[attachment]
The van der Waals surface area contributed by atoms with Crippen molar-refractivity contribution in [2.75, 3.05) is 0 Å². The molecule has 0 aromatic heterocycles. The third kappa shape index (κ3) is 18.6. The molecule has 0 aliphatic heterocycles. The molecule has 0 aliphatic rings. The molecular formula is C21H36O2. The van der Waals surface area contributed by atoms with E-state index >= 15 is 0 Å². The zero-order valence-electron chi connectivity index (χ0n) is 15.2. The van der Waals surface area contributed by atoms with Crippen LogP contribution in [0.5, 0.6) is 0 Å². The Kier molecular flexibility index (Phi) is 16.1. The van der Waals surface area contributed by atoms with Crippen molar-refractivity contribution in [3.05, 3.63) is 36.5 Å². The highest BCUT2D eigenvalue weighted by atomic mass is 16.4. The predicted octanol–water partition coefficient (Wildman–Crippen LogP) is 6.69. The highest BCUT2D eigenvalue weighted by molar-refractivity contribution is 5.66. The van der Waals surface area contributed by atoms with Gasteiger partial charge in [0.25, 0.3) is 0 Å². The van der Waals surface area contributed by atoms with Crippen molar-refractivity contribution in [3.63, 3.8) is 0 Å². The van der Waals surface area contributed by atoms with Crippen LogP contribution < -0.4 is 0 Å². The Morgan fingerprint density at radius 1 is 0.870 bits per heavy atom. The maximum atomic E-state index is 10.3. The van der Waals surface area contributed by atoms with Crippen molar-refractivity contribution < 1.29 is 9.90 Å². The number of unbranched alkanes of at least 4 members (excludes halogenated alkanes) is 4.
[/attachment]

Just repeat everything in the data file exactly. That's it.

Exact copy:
The van der Waals surface area contributed by atoms with Crippen molar-refractivity contribution in [2.75, 3.05) is 0 Å². The molecule has 0 aromatic heterocycles. The third kappa shape index (κ3) is 18.6. The molecule has 0 aliphatic heterocycles. The molecule has 0 aliphatic rings. The molecular formula is C21H36O2. The van der Waals surface area contributed by atoms with E-state index >= 15 is 0 Å². The zero-order valence-electron chi connectivity index (χ0n) is 15.2. The van der Waals surface area contributed by atoms with Crippen LogP contribution in [0.5, 0.6) is 0 Å². The Kier molecular flexibility index (Phi) is 16.1. The van der Waals surface area contributed by atoms with Crippen molar-refractivity contribution in [3.05, 3.63) is 36.5 Å². The highest BCUT2D eigenvalue weighted by atomic mass is 16.4. The predicted octanol–water partition coefficient (Wildman–Crippen LogP) is 6.69. The highest BCUT2D eigenvalue weighted by molar-refractivity contribution is 5.66. The van der Waals surface area contributed by atoms with Gasteiger partial charge in [0.25, 0.3) is 0 Å². The van der Waals surface area contributed by atoms with Crippen molar-refractivity contribution in [3.63, 3.8) is 0 Å². The van der Waals surface area contributed by atoms with Crippen LogP contribution < -0.4 is 0 Å². The Morgan fingerprint density at radius 1 is 0.870 bits per heavy atom. The maximum atomic E-state index is 10.3. The van der Waals surface area contributed by atoms with Crippen molar-refractivity contribution < 1.29 is 9.90 Å². The number of unbranched alkanes of at least 4 members (excludes halogenated alkanes) is 4.